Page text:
Springtime for Leni: Riefenstahl Revisits Her History
Leni Riefenstahl, Five Lives by Leni Riefenstahl
Taschen Publishers, 2001
336 pages (hardcover)
A huge new book—6 ½ pounds, 19 x 11 inches, with perhaps 200 black-and-white and color photos—has just been published in Germany, with robust distribution as well within the US: Leni Riefenstahl, Five Lives.
Whenever the name Leni Riefenstahl comes up, the standard accusation is that she is a Nazi bitch, an intimate confidante of ruthless dictator Adolf Hitler and the director in 1934 of the infamous Triumph of the Will, a powerful two-hour documentary glorifying the German Army and the Nazi Party leaders. At that time, the party had been in power for only 15 months, but was moving fast, and ruthlessly, to consolidate its power and dispose of opponents.
Presumably Riefenstahl's guilt by association stops there, in 1934, with the production of Triumph. After that, her films, both fiction and documentary, were non-political, and she was not politically active in any manner. In 1936, she took on the enormous task of filming the Olympic Games in Berlin. Despite the handicap of working in 1936 without the amenities of modern cinematography—color stock and sync sound, for example—Riefenstahl directed an elite team of cinematographers, and the result was perhaps the greatest sports film ever made. While some critics at the time saw sinister Nazi symbolism in the film's glorification of the human body and neglect of the intellect and spirit, Olympia was heaped with honors in Great Britain, France and other Allied nations.
As the terror of the Third Reich quickly spread to Czechoslovakia, Poland and other parts of Europe, Riefenstahl's filmmaking career was essentially put on hold. Although she later managed to complete the narrative feature Tiefland, shooting in Spain, she never again produced enduring cinema, whether in fiction or documentary.
In late spring 1945, the Germans having surrendered, Riefenstahl was arrested and held for weeks as a possible war criminal and confidante of Hitler. Her interrogation was recorded in an official US Army report, which by a stroke of luck, was acquired and published in Film Culture, the publication of Anthology Film Archives in New York, headed by Jonas Mekas. After several weeks of detention and interrogation, she returned to her Munich home to find that much of her archives were badly damaged. Moreover, her brother was killed in the war, while her husband was wounded. And for years thereafter, Riefenstahl was periodically summoned for new interrogations, charged with contributing to the war, then discharged and branded a “Nazi sympathizer.”
With difficulty, she put together a new career in still photography, living for long periods among the Nuba people in the mountains of Sudan and producing a half-dozen critically acclaimed books and collections—among them, The People of Kau and The Last of the Nuba.
At age 76, Riefenstahl joined a diving school in East Africa and combined undersea skills with undersea cinematography and photography, accompanied by her colleague of many years, Horst Kettner. Coral Gardens is her book of color photography, shot in her favorite site, the Maldives Islands of the Indian Ocean. To this day, Riefenstahl continues diving—in the Maldives, Indonesia and in the Pacific near Panama.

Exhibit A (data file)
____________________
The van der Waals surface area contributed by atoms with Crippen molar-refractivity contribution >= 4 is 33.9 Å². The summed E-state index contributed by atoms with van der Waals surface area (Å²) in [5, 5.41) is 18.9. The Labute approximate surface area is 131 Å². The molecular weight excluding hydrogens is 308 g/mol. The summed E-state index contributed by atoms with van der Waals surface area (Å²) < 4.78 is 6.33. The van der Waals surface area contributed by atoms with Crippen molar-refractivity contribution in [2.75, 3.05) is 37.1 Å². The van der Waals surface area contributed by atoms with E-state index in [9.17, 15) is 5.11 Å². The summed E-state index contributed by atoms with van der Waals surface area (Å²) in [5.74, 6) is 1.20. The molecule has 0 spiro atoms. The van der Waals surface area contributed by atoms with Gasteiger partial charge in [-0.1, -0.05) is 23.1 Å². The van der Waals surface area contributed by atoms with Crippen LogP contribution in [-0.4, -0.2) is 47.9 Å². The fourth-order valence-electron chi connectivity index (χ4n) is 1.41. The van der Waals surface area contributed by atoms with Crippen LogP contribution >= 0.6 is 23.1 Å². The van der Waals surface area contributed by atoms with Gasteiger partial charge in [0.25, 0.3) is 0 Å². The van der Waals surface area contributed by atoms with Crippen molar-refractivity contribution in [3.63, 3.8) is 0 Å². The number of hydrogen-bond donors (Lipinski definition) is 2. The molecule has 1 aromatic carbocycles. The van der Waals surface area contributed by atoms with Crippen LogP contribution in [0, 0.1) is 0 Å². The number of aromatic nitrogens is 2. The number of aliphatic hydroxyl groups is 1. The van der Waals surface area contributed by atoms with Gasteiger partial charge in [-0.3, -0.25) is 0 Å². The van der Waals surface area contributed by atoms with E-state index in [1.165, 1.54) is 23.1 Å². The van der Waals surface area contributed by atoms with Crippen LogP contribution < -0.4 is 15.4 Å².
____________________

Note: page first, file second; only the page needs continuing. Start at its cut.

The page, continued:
In January 2000, she was badly injured in Sudan when her helicopter, caught in the crossfire of a vicious civil war, crashed. She is still recovering from injuries but plans to resume her photography career soon. She turned 99 on August 22.
Riefenstahl skillfully documents her “five lives”—dancer, actress, filmmaker, photographer and deep-sea diver—as interconnecting and overlapping vocations. She first studied dancing in the early part of the 20th century and soon became an adept soloist. Trained in art as well, she knew many European artists and, in the 1930s, wrote a screenplay about Van Gogh. Her dance career branched off into cinema, where she acted in, wrote and directed such films as The Blue Light, in which she plays an untamed mountain girl. Her filmmaking career crystallized with Triumph of the Will and Olympia, and her image-making sensibility evolved into the aforementioned forays into photography and underwater cinematography.
Refuting persistent charges that she is an unrepentent Nazi, and thus guilty of war crimes, Riefenstahl replies that in World War II she “never dropped atomic bombs on anyone and…never rounded up victims and put them in concentration camps or crematoria.” “Of what am I guilty?" she asks filmmaker Ray Mueller in his three-hour documentary The Wonderful and Horrible Life of Leni Riefenstahl. “I can and do regret making…Triumph of the Will. I regret—no, I can’t regret—that I was alive in that period. But no words of anti-Semitism ever passed my lips. Nor did I write any…I didn’t denounce anyone, so where does my guilt lie?”
Her conviction as a Nazi sympathizer could very well be applied to millions of German civilians, who, in a free election in 1934, overwhelmingly confirmed Hitler into power, as well as to citizens of many of Germany’s wartime enemies. For Riefenstahl, whose ambition at nearly a century of life seems undiminished, Five Lives may be her last effort to tell us all who she is, what she has experienced and what other works she hopes to achieve. Her book is simply magnificent.
For further information on Leni Riefenstahl, Five Lives, contact Tashen Publishers in Cologne, Germany, at +49.221.20180.77; e-mail: firstname.lastname@example.org. In the US: Pat Sommers, 212.683.5889; e-mail: email@example.com.
Gordon Hitchens serves as consultant to numerous film festivals around the world, including Berlin and Yamagata.